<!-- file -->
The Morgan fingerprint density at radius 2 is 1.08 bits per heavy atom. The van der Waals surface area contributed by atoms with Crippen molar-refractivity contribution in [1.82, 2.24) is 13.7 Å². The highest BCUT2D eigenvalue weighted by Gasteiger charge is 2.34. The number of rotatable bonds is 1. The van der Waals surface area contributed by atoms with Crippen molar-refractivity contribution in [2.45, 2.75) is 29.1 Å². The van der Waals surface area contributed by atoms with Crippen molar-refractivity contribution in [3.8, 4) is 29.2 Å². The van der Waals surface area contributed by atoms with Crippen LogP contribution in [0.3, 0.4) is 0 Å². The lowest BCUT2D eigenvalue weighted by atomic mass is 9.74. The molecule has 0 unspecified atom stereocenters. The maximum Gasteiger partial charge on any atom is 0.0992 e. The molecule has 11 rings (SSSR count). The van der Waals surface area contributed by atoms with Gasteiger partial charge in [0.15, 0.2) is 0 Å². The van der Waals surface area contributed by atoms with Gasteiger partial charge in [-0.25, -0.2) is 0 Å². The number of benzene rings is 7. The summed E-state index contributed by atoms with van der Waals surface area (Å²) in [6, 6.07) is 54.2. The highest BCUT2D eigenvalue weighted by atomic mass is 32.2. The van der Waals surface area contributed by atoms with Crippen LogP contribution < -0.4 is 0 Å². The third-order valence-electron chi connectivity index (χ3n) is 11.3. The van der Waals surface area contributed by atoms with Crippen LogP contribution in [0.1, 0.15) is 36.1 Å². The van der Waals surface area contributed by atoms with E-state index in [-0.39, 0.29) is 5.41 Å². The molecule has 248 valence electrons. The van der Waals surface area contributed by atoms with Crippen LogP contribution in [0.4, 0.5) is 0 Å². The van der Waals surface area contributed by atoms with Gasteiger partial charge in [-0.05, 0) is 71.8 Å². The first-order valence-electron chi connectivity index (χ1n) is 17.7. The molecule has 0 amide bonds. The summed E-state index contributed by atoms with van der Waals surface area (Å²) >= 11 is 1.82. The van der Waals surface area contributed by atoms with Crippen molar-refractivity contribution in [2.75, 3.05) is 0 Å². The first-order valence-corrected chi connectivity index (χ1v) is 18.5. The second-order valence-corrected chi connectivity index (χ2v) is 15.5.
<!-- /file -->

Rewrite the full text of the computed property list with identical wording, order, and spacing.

The Morgan fingerprint density at radius 2 is 1.08 bits per heavy atom. The van der Waals surface area contributed by atoms with Crippen molar-refractivity contribution in [1.82, 2.24) is 13.7 Å². The highest BCUT2D eigenvalue weighted by Gasteiger charge is 2.34. The number of rotatable bonds is 1. The van der Waals surface area contributed by atoms with Crippen molar-refractivity contribution in [2.45, 2.75) is 29.1 Å². The van der Waals surface area contributed by atoms with Crippen molar-refractivity contribution in [3.8, 4) is 29.2 Å². The van der Waals surface area contributed by atoms with Crippen LogP contribution in [0.3, 0.4) is 0 Å². The lowest BCUT2D eigenvalue weighted by atomic mass is 9.74. The molecule has 0 unspecified atom stereocenters. The maximum Gasteiger partial charge on any atom is 0.0992 e. The molecule has 11 rings (SSSR count). The van der Waals surface area contributed by atoms with Gasteiger partial charge in [0.15, 0.2) is 0 Å². The van der Waals surface area contributed by atoms with Gasteiger partial charge in [-0.25, -0.2) is 0 Å². The number of benzene rings is 7. The summed E-state index contributed by atoms with van der Waals surface area (Å²) in [6, 6.07) is 54.2. The highest BCUT2D eigenvalue weighted by atomic mass is 32.2. The van der Waals surface area contributed by atoms with Crippen LogP contribution < -0.4 is 0 Å². The third-order valence-electron chi connectivity index (χ3n) is 11.3. The van der Waals surface area contributed by atoms with Crippen LogP contribution in [0.1, 0.15) is 36.1 Å². The van der Waals surface area contributed by atoms with E-state index in [-0.39, 0.29) is 5.41 Å². The molecule has 248 valence electrons. The van der Waals surface area contributed by atoms with Crippen LogP contribution in [0.4, 0.5) is 0 Å². The van der Waals surface area contributed by atoms with Gasteiger partial charge in [-0.05, 0) is 71.8 Å². The first-order valence-electron chi connectivity index (χ1n) is 17.7. The molecule has 0 amide bonds. The summed E-state index contributed by atoms with van der Waals surface area (Å²) >= 11 is 1.82. The van der Waals surface area contributed by atoms with Crippen molar-refractivity contribution in [2.75, 3.05) is 0 Å². The first-order valence-corrected chi connectivity index (χ1v) is 18.5. The second-order valence-corrected chi connectivity index (χ2v) is 15.5.